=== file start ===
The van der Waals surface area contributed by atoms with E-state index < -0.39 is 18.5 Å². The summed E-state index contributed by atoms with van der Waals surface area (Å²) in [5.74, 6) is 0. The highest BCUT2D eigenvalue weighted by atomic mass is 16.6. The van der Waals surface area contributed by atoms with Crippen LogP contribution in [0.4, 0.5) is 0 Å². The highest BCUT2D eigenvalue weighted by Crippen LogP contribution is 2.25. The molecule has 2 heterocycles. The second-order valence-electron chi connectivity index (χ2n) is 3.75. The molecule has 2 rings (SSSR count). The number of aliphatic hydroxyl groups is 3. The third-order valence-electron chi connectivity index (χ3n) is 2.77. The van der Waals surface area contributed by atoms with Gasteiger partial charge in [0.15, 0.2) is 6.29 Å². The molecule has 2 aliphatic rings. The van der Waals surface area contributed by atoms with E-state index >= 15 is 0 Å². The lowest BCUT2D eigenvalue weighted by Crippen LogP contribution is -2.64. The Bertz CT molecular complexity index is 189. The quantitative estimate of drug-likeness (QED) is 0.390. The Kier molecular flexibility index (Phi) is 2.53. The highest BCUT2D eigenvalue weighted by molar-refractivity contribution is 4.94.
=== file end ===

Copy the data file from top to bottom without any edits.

The van der Waals surface area contributed by atoms with E-state index < -0.39 is 18.5 Å². The summed E-state index contributed by atoms with van der Waals surface area (Å²) in [5.74, 6) is 0. The highest BCUT2D eigenvalue weighted by atomic mass is 16.6. The van der Waals surface area contributed by atoms with Crippen LogP contribution in [0.4, 0.5) is 0 Å². The highest BCUT2D eigenvalue weighted by Crippen LogP contribution is 2.25. The molecule has 2 heterocycles. The second-order valence-electron chi connectivity index (χ2n) is 3.75. The molecule has 2 rings (SSSR count). The number of aliphatic hydroxyl groups is 3. The third-order valence-electron chi connectivity index (χ3n) is 2.77. The van der Waals surface area contributed by atoms with Gasteiger partial charge in [0.15, 0.2) is 6.29 Å². The molecule has 2 aliphatic rings. The van der Waals surface area contributed by atoms with E-state index >= 15 is 0 Å². The lowest BCUT2D eigenvalue weighted by Crippen LogP contribution is -2.64. The Bertz CT molecular complexity index is 189. The quantitative estimate of drug-likeness (QED) is 0.390. The Kier molecular flexibility index (Phi) is 2.53. The highest BCUT2D eigenvalue weighted by molar-refractivity contribution is 4.94.